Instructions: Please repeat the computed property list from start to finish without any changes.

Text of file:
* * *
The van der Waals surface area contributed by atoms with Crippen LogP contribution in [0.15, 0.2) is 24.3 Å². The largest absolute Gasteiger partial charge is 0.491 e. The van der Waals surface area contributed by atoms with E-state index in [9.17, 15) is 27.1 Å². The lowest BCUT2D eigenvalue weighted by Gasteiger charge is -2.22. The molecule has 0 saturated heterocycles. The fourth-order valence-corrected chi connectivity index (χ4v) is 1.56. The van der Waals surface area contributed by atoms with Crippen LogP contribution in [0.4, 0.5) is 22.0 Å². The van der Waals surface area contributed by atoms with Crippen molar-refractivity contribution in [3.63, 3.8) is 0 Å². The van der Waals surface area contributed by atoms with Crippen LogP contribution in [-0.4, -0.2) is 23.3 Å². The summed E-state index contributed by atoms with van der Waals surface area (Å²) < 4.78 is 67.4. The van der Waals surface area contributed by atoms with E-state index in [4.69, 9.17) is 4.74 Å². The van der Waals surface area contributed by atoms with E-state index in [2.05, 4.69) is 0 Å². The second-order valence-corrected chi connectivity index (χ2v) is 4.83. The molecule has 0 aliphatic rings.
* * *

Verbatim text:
The van der Waals surface area contributed by atoms with Crippen LogP contribution in [0.15, 0.2) is 24.3 Å². The largest absolute Gasteiger partial charge is 0.491 e. The van der Waals surface area contributed by atoms with E-state index in [9.17, 15) is 27.1 Å². The lowest BCUT2D eigenvalue weighted by Gasteiger charge is -2.22. The molecule has 0 saturated heterocycles. The fourth-order valence-corrected chi connectivity index (χ4v) is 1.56. The van der Waals surface area contributed by atoms with Crippen LogP contribution in [0.4, 0.5) is 22.0 Å². The van der Waals surface area contributed by atoms with Crippen molar-refractivity contribution in [3.63, 3.8) is 0 Å². The van der Waals surface area contributed by atoms with Crippen LogP contribution in [-0.4, -0.2) is 23.3 Å². The summed E-state index contributed by atoms with van der Waals surface area (Å²) < 4.78 is 67.4. The van der Waals surface area contributed by atoms with E-state index in [4.69, 9.17) is 4.74 Å². The van der Waals surface area contributed by atoms with E-state index in [2.05, 4.69) is 0 Å². The second-order valence-corrected chi connectivity index (χ2v) is 4.83. The molecule has 0 aliphatic rings.